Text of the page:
SANTIAGO (Reuters) - President Sebastian Pinera said on Friday that justice would be served following a controversial police raid that last week ended in the shooting death of an indigenous Mapuche man in the restive Araucania region of south-central Chile.
Pinera told reporters on a visit to the region that the unresolved shooting would not stall a previously announced $24 billion plan to bring an end to a long-running conflict between the Mapuche and the Chilean state.
The region’s Mapuche indigenous residents accuse the state and private companies of taking their ancestral land, draining its natural resources and using undue violence against them. Their communities are among the poorest in Chile.
“We can’t fall in the trap of going to extremes here. We need dialogue, collaboration, and agreements, but only with those who are seeking... peace,” Pinera said.
The president’s schedule was largely kept secret amid security concerns in the hilly, heavily forested region, which has seen several protests, assaults and arson incidents this week.
Pinera said he had met with a group of schoolteachers who had been assaulted immediately prior to the police raid, as well as the local bishop and several Mapuche indigenous leaders.
“Those that want to impose their will with force and violence, without respect for anything or anybody, we will pursue them with the full force of the law,” he said.
The president’s visit to the Araucania comes one week after Camilo Catrillanca, the grandson of a local indigenous leader, was shot in the head during a police operation in a rural community near the town of Ercilla, 480 miles south of Santiago.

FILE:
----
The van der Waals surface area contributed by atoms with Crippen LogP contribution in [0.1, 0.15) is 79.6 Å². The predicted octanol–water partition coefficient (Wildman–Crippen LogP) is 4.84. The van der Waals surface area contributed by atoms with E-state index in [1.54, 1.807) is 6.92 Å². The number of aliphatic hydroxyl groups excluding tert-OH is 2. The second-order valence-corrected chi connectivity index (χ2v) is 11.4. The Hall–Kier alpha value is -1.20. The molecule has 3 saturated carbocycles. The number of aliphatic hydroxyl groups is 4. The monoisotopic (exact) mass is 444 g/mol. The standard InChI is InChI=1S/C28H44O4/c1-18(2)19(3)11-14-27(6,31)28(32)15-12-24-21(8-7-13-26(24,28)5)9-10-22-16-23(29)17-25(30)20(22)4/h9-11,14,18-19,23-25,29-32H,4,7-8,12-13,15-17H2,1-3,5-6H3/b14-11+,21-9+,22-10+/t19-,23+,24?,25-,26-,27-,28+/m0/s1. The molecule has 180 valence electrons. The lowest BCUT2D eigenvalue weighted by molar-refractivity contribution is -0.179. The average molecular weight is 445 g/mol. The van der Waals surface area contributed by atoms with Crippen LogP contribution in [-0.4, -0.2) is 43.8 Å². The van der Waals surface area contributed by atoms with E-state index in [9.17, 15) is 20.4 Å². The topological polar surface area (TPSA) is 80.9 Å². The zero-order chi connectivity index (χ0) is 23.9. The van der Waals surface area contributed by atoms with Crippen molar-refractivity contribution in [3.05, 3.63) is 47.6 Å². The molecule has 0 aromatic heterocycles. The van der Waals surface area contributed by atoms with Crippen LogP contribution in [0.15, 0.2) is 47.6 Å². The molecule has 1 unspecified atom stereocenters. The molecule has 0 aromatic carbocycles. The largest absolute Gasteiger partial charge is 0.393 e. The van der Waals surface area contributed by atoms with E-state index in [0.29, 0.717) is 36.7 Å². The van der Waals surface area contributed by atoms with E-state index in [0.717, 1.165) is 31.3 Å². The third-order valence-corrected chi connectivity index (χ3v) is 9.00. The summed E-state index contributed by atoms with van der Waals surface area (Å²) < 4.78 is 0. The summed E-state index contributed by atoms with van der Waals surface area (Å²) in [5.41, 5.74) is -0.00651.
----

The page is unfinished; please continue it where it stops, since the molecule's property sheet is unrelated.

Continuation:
The incident sparked fury among opposition parties and human rights activists, triggering widespread protests throughout Chile.
Chilean police initially said it was unclear who shot Catrillanca because none of the members of the special forces unit that handled the raid had worn body cameras.
But one of the policemen involved was later spotted in media footage wearing a camera. The policeman told investigators he had destroyed the camera’s memory card.
Local prosecutors launched an investigation earlier this week at the behest of the Pinera administration to determine who shot Catrillanca, and why.
“We don’t want the death of Camilo Catrillanca to be in vane,” Pinera said. “We want it to permit us to understand the importance of coming to agreement... in the recovery of peace and public order.”
Reporting by Dave Sherwood; Editing by Dan Grebler